Q: Do patents cover all designs or does it cover the entire concept?
I am being accused of copyright infringement by a company because we make the same product but in different ways. We both make hock socks (protective socks for rabbit's feet) The other company makes them with 3 different fabrics a solid toe and velcro or button around the ankle. I make mine with 2 fabrics and velcro on both the top and the bottom. They have patent in Europe and claim to have pending patents in Canada and the US with retroactive consequences. Yet to show proof. I do not have any patents I just make and sell them in Canada and us. Can they tell me I am not allowed to make my boots even though our designs are different?
Patents cover the invention that is described in the claims of the patent. A patent may indeed cover all hock socks, or it may cover just a very specific type of hock socks. Without knowing more, we can't really tell you.
Given that you've been contacted by the patent owner/patent applicant, you can't let this just slide. You need to go find a patent attorney who will be able to look at your hock socks and the patent, and hopefully, the attorney will tell you quickly that you are OK. If the attorney won't be able to tell you that you are OK, you'll need to consider your options -- you do not want to get into a situation where you'll spend tens of thousands of dollars to win. If you are close, the patent attorney may be able to tell you how you could re-design your product so that it is out of the scope of the patent application.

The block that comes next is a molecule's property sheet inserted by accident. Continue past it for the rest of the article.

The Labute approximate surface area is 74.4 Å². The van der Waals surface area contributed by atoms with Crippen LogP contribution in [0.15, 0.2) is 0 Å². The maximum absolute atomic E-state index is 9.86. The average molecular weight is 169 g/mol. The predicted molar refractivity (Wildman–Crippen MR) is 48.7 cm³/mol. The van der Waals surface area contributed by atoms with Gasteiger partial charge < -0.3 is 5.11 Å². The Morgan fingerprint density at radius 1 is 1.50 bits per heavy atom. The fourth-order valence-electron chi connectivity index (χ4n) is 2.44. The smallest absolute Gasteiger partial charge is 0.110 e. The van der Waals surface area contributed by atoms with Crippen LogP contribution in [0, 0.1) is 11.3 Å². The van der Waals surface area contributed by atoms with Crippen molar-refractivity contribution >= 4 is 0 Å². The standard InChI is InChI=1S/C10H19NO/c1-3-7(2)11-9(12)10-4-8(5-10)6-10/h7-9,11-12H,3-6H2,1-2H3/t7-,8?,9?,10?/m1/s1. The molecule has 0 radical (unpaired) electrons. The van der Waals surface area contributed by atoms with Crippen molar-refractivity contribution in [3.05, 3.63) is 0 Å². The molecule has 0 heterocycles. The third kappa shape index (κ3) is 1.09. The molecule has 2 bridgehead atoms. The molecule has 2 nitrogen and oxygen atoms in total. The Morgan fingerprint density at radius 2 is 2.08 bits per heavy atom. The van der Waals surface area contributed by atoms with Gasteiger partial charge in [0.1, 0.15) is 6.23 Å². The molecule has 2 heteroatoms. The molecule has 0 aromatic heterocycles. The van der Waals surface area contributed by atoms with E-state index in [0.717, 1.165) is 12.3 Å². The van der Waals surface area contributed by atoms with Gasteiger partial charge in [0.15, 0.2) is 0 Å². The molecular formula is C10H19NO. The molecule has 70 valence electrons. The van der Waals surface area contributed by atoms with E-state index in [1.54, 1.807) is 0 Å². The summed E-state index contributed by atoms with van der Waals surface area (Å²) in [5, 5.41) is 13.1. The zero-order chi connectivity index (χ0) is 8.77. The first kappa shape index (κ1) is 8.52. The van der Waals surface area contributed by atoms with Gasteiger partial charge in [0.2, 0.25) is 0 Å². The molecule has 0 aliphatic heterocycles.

I will augment the first answer and not repeat the points made there.
For someone to seek pre-issuance damages in the US, they would have to send you a copy of the published application and your product would need to be within the scope of the claims in that published application. Further, they would need to get those claims without substantial amendment to avoid prior art. This area of patent law is called provisional rights (but has nothing to do with provisional patent applications).
An arrow in your quiver in the US is the ability to located relevant prior art and insert that into the process after their patent application publishes. There is a limited window for this but it can help the US Examiner reject the claims or at least cause them to be greatly narrowed. Either would make your life easier in the US and may impact what is going on in Canada. (It seems that in some instances Examiners in one system peek at what is going on in another system)
Collecting and submitting prior art is not a DIY project. You should consult with a patent attorney.
I hope that this helps.
Kevin E Flynn
Marcos Garciaacosta agrees with this answer
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